An East Texas school district will keep the name of Confederate General Robert E. Lee on one of its high schools after trustees refused to second a motion on a vote calling for its removal.
In a special meeting Monday night, the seven-member Tyler Independent School District board of trustees met to vote on whether or not to re-brand two high schools named for Confederate historical figures, mainly Lee but also John Tyler. All board members shared their feelings on the issue. Only trustee Aaron Martinez and board President Fritz Hager, Jr., supported the name change.
“To those who say that keeping the name is honoring a legacy of hate need to be reminded that hate is a learned behavior,” stated Jean Washington, one of the board’s two black trustees. She suggested that Lee’s moniker should speak to people about “how far we have come and by how much more work we have to do” towards achieving equality. However, she criticized the issue as being “fueled” by individuals and groups “pursuing their own personal political agenda.”
Orenthia Mason called the vote a “challenging decision which, in the end, will result in no winners.” First elected as a trustee in 2005, she devoted 27 years to Tyler ISD as a teacher, a Title I coordinator, and a principal. Today, a pastor, Mason opposed the name change because of its politicization.
“Trustees are not political puppets, she said. “We are not making Democratic Party decisions or Republican Party decisions. We are making decisions that will impact the lives of children for generations to come. We must produce competent students and intelligent future leaders.”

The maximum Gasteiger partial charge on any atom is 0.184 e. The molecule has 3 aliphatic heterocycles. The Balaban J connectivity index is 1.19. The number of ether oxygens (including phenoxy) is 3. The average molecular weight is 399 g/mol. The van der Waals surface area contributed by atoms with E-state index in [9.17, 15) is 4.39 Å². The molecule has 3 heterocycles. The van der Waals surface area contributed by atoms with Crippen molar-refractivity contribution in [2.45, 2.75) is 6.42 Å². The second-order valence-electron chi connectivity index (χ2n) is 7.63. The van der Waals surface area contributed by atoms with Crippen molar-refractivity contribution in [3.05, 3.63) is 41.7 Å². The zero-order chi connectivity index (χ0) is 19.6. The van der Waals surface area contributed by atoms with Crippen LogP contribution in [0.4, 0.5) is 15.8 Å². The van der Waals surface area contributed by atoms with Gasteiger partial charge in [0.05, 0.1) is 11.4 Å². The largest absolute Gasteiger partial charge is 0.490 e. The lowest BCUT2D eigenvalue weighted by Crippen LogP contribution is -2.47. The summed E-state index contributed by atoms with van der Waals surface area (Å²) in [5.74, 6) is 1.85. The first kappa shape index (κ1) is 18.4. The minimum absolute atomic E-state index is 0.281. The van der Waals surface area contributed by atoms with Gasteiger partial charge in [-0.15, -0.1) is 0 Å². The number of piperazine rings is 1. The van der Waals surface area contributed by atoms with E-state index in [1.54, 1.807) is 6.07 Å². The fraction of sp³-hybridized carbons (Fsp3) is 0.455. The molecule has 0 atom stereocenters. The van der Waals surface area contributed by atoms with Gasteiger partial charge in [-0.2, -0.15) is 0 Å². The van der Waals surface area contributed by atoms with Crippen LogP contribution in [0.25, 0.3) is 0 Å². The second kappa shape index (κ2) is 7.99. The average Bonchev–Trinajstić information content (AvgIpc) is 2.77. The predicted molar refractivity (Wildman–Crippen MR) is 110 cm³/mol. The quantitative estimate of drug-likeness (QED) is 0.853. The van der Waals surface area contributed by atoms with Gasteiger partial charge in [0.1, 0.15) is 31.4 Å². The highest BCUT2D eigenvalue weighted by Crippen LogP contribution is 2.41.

She remarked the board was charged by the Texas Education Agency (TEA) to put the “education of our students in the forefront.” She lamented that, instead, trustees find themselves on “the forefront of a cultural issue, a societal concern.”
To community critics, Mason, who is black, commented, “I grew up in segregated times.” She said, “I know the name Robert E. Lee has been associated with white supremacy.”
School board President Fritz Hager, Jr., who is white, fervently favored the name change. Also a pastor, Hager said he was a fourth cousin of Robert E. Lee, seven generations removed. He stated the renaming issue caused him to soul search. He called Lee an “icon” of the Confederacy and an “idol of white supremacists.”
Among Hager’s lenghly comments, he said Lee High was built three years after the Supreme Court decision Brown v. Board of Education, which declared segregation and the idea of “separate but equal” unconstitutional. He said 16 years later, federal courts “stepped” in, forcing Tyler ISD to integrate.
Board member Martinez then made a motion for the name change. No one spoke. Hager said, as president, he had the authority to second the motion but refrained from doing so because he wanted to remain neutral. No one seconded the motion. Thus, the motion was scrapped, ending any vote to rename Robert E. Lee High School.
In 1972, Tyler ISD removed its Confederate-themed “Rebel” mascot, the Confederate flag, and the school song “Dixie” but left Lee’s name. Reportedly, efforts to re-brand received little support. However, last year, Breitbart Texas reported on contentious Tyler ISD school board meetings calling for the name change. This followed a Charlottesville, Virginia, protest where white supremacists and Antifa anarchists clashed, triggering a politicized push nationwide to erase all historical things and individuals associated with the Confederacy.
Follow Merrill Hope, a member of the original Breitbart Texas team, on Twitter.